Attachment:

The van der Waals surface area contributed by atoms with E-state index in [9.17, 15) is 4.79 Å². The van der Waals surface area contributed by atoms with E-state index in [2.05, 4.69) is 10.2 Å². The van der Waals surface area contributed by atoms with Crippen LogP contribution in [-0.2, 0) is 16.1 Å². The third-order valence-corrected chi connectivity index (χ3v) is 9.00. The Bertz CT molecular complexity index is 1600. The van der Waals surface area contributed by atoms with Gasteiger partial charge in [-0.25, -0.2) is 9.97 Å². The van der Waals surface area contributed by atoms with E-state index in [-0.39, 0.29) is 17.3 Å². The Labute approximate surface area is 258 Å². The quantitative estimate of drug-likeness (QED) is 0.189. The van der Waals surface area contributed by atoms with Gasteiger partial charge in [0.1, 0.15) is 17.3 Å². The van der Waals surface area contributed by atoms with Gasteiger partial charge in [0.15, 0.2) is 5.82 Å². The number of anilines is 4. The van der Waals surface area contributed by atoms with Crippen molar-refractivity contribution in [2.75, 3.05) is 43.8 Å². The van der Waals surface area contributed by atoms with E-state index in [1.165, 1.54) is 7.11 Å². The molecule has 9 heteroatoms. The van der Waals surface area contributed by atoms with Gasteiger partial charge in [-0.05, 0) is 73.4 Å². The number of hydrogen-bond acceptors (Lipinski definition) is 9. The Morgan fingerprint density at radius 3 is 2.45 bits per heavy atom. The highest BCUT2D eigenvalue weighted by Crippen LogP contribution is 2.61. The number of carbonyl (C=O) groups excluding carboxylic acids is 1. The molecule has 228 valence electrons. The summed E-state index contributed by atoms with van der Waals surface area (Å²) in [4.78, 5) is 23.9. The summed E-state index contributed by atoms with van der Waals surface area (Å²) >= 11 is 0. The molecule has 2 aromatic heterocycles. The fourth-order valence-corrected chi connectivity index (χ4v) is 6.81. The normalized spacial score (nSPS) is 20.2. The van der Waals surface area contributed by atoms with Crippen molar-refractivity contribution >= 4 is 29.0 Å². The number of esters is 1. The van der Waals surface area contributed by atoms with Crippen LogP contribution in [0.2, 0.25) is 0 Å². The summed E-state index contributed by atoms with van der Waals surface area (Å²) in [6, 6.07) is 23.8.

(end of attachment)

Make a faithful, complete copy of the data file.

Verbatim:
The van der Waals surface area contributed by atoms with E-state index in [9.17, 15) is 4.79 Å². The van der Waals surface area contributed by atoms with E-state index in [2.05, 4.69) is 10.2 Å². The van der Waals surface area contributed by atoms with Crippen LogP contribution in [-0.2, 0) is 16.1 Å². The third-order valence-corrected chi connectivity index (χ3v) is 9.00. The Bertz CT molecular complexity index is 1600. The van der Waals surface area contributed by atoms with Gasteiger partial charge in [-0.25, -0.2) is 9.97 Å². The van der Waals surface area contributed by atoms with E-state index in [-0.39, 0.29) is 17.3 Å². The Labute approximate surface area is 258 Å². The quantitative estimate of drug-likeness (QED) is 0.189. The van der Waals surface area contributed by atoms with Gasteiger partial charge in [0.1, 0.15) is 17.3 Å². The van der Waals surface area contributed by atoms with Gasteiger partial charge in [0.15, 0.2) is 5.82 Å². The number of anilines is 4. The van der Waals surface area contributed by atoms with Crippen molar-refractivity contribution in [2.75, 3.05) is 43.8 Å². The van der Waals surface area contributed by atoms with E-state index in [1.165, 1.54) is 7.11 Å². The molecule has 9 heteroatoms. The van der Waals surface area contributed by atoms with Gasteiger partial charge in [-0.05, 0) is 73.4 Å². The number of hydrogen-bond acceptors (Lipinski definition) is 9. The Morgan fingerprint density at radius 3 is 2.45 bits per heavy atom. The highest BCUT2D eigenvalue weighted by Crippen LogP contribution is 2.61. The number of carbonyl (C=O) groups excluding carboxylic acids is 1. The molecule has 228 valence electrons. The summed E-state index contributed by atoms with van der Waals surface area (Å²) in [4.78, 5) is 23.9. The summed E-state index contributed by atoms with van der Waals surface area (Å²) >= 11 is 0. The molecule has 2 aromatic heterocycles. The fourth-order valence-corrected chi connectivity index (χ4v) is 6.81. The normalized spacial score (nSPS) is 20.2. The van der Waals surface area contributed by atoms with Crippen molar-refractivity contribution >= 4 is 29.0 Å². The number of esters is 1. The van der Waals surface area contributed by atoms with Crippen LogP contribution in [0.2, 0.25) is 0 Å². The summed E-state index contributed by atoms with van der Waals surface area (Å²) in [6, 6.07) is 23.8.